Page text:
The blight of Pornography
Our American culture, now well-secularized and well-sexualized, is also rife with pornography. This grave evil worries good parents, educators, and some public servants. Mindful of its effects, the Church is ever protective of the sacred character and dignity of the whole person.
What Is Pornography?
The root of the word pornography (porne or pernea), is associated with a prostitute, or with prostitution. Pornography removes sexual intimacy from the sacred domain and casts it into the gutter. Pornography perverts the beautiful meaning of the sexual act. Within the marital union, it was forever blessed by God as a sacred blessing, trust, and responsibility. Pornography depicts sexual acts in such an explicit way as to arouse immediate, intense, and titillating pleasure for its own sake. It is exploitative and corrupting to all involved in this activity. Pornography treats the human person as a toy in order to amuse and give pleasure to the abuser. Through audiovisual techniques, pornography violates the right to privacy of the human body. Such a violation reduces the human person and the human body to an object of misuse for the purposes of gratifying lust. It differs from erotica in that the latter¹s intent is to use the arts to arouse sexual desire through feelings and emotions.
Why Do People Engage in Pornography?
Like other addictions, pornography is a symptom of a deeper problem. Addicts of any type are rarely content with the quality of their lives. Perhaps they themselves have been scarred by abuse, by unhappy marriage or by divorce. They may be bored with themselves, with others, or with life in general. Unemployment too can trigger a loss of self-worth, and the longer the unemployment the worse the loss. Then, instead of seeking creative ways of dealing with unemployment, men and women may seek out pornography to fill a deep void and emotional hunger. As with most addictions, the lure to pornography begins gradually. Then the magnetic pull becomes so strong that soon the abuser is trapped in a swamp of quick sand, unable to extricate the self from the unyielding pull of the momentary pleasure. Like other addictions, only a motivation that is more powerful than the pull toward it can sever the addictive cord and restore the person to moral health.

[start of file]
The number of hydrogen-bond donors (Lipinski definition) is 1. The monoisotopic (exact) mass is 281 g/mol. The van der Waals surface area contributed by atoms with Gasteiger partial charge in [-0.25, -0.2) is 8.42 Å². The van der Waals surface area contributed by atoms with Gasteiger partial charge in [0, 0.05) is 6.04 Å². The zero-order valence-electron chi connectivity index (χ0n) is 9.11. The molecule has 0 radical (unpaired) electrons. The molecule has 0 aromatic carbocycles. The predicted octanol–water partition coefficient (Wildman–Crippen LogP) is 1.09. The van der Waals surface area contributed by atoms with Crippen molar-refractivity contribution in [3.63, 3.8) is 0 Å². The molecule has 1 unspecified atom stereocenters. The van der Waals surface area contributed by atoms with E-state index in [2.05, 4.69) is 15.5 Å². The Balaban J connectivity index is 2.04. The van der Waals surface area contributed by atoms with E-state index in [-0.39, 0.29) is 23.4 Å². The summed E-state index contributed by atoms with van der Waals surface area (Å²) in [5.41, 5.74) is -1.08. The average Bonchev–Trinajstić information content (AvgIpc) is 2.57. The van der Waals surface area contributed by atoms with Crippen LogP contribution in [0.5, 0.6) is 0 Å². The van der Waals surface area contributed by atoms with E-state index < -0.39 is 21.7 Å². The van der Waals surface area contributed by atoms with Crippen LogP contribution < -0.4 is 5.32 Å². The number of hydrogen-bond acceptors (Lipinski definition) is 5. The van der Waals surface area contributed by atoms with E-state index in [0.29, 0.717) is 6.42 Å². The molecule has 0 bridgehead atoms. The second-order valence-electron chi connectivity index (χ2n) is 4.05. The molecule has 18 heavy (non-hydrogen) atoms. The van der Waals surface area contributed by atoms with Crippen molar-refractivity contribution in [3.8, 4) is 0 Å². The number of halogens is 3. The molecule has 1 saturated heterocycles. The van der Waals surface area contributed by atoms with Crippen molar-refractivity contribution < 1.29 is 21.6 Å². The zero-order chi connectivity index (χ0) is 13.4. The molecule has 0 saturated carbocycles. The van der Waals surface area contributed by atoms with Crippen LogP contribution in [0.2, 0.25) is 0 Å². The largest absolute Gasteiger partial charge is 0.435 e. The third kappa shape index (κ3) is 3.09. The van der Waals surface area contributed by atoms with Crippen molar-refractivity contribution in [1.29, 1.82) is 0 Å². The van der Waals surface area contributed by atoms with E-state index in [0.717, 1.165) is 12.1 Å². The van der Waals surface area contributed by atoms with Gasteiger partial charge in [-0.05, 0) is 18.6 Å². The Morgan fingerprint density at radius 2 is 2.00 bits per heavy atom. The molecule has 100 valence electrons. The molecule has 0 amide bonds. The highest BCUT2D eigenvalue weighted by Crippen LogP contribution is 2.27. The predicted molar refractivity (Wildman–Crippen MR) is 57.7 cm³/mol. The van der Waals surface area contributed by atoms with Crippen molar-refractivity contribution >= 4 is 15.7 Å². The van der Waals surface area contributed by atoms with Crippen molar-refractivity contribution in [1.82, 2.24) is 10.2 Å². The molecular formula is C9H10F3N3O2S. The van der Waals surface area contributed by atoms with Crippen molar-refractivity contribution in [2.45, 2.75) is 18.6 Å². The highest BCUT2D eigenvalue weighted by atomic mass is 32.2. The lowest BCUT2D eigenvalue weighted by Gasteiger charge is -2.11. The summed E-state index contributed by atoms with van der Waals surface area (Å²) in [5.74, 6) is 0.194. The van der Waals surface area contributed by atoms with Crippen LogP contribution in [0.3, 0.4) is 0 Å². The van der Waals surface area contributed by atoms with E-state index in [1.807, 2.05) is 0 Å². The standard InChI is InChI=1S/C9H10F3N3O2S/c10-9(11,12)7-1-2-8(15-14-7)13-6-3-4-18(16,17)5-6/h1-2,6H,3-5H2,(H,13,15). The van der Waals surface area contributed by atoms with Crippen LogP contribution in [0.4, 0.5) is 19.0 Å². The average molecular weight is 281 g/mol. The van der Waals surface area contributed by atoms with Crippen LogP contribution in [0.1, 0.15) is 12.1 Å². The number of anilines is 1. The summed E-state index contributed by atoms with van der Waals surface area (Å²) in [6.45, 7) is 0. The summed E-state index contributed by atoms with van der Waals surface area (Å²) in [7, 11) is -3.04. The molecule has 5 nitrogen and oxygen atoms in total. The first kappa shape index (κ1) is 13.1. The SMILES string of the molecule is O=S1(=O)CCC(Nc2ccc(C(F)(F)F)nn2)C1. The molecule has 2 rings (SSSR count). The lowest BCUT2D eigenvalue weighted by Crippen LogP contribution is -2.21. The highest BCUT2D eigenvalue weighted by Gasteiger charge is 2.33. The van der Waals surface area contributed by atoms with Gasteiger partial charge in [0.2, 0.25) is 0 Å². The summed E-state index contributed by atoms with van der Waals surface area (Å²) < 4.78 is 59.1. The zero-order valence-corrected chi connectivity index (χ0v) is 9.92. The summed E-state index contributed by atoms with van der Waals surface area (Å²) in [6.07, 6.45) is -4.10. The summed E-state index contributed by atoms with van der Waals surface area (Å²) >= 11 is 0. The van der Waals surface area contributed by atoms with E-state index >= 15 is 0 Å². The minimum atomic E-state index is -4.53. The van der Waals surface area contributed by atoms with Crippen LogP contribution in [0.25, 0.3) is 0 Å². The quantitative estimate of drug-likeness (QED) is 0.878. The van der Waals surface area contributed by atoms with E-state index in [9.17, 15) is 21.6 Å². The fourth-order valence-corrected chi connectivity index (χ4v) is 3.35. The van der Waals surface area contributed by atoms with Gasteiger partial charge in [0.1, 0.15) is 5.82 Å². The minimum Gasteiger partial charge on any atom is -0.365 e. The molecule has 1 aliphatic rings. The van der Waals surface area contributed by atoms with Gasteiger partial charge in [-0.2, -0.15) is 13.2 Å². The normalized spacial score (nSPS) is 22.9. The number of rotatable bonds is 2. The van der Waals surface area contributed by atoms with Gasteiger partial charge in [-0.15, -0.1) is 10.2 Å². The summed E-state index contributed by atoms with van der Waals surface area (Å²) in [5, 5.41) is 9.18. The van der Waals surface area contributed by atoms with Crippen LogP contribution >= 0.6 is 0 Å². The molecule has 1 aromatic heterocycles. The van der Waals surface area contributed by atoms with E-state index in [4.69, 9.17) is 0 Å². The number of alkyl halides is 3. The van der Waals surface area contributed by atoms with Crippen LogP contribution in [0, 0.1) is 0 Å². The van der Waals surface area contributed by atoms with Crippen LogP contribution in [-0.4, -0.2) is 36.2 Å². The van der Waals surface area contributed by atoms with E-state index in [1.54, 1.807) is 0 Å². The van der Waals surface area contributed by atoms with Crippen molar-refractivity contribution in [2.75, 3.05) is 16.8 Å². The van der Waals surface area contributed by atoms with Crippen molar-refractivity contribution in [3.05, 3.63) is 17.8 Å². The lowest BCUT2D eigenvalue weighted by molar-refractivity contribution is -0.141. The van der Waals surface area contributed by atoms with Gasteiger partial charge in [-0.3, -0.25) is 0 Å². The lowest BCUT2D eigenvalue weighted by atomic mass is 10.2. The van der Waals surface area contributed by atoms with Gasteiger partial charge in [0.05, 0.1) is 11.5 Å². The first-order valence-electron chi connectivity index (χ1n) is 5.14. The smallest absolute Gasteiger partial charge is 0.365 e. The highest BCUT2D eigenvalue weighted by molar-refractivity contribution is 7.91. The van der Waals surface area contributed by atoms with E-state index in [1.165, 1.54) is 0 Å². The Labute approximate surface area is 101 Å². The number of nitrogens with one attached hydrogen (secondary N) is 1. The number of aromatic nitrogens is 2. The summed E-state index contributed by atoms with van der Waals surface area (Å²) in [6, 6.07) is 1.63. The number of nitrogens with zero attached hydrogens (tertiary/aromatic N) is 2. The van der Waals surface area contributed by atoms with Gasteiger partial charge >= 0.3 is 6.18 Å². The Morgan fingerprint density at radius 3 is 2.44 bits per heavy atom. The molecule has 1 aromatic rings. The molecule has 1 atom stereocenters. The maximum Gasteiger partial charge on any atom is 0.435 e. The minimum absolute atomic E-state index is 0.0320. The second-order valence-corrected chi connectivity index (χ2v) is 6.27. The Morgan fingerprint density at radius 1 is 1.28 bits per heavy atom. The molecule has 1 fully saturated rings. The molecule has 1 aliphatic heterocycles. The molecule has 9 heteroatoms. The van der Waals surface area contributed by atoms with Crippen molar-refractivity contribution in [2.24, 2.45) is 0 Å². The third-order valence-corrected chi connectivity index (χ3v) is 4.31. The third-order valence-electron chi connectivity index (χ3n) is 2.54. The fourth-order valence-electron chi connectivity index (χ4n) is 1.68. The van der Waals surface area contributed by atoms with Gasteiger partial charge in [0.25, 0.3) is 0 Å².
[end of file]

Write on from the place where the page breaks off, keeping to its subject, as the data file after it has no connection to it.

Pornography / Explicit Obscenity Everywhere
Pornography is so ubiquitous that, we no longer notice it as evil or even notice it as pornography. Today, social attitudes have become more tolerant and permissive of both soft-and hard-core pornography because of the virtual absolute right to free expression and the right to privacy. With one click on the computer, adults, youth, and even children can have easy access to provocative entertainment, also found on talk shows and prime-time dramas. Then there is late-night entertainment, euphemistically touted as adult entertainment for mature audiences. Much of it panders to profanity or language that is intended to stimulate sexual appetite, however taboo, indecent, abhorrent, or disgusting. According to the Merriam-Webster online Dictionary, “obscenity is repulsive or disgusting to the senses.” Those who regularly view these shows however, are not only not offended but also intentionally seek out this form of titillating pleasure. Others who stumble on these programs find them offensive and disturbing. The material spewed forth by some late-night hosts, fixated as they are on sexual and scatological topics, is not just harmless banter, it is smut.
The Special Case of Pablo Picasso